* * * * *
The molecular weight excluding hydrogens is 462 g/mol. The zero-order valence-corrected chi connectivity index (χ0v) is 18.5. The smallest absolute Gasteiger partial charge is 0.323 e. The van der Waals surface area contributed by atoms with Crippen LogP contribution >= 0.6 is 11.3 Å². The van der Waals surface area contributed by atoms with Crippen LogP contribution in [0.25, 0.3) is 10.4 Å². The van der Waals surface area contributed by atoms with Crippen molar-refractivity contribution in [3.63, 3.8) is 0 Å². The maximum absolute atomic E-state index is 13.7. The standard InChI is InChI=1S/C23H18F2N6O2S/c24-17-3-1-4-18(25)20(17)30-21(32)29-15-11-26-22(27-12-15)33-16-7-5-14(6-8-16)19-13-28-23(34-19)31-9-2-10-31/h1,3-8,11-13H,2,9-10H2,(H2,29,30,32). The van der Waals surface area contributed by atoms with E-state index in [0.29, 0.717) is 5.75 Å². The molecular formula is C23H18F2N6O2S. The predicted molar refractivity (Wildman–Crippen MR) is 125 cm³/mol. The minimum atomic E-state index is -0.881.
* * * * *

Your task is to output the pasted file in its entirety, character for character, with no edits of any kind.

The molecular weight excluding hydrogens is 462 g/mol. The zero-order valence-corrected chi connectivity index (χ0v) is 18.5. The smallest absolute Gasteiger partial charge is 0.323 e. The van der Waals surface area contributed by atoms with Crippen LogP contribution >= 0.6 is 11.3 Å². The van der Waals surface area contributed by atoms with Crippen LogP contribution in [0.25, 0.3) is 10.4 Å². The van der Waals surface area contributed by atoms with Crippen molar-refractivity contribution in [3.63, 3.8) is 0 Å². The maximum absolute atomic E-state index is 13.7. The standard InChI is InChI=1S/C23H18F2N6O2S/c24-17-3-1-4-18(25)20(17)30-21(32)29-15-11-26-22(27-12-15)33-16-7-5-14(6-8-16)19-13-28-23(34-19)31-9-2-10-31/h1,3-8,11-13H,2,9-10H2,(H2,29,30,32). The van der Waals surface area contributed by atoms with E-state index in [0.29, 0.717) is 5.75 Å². The molecular formula is C23H18F2N6O2S. The predicted molar refractivity (Wildman–Crippen MR) is 125 cm³/mol. The minimum atomic E-state index is -0.881.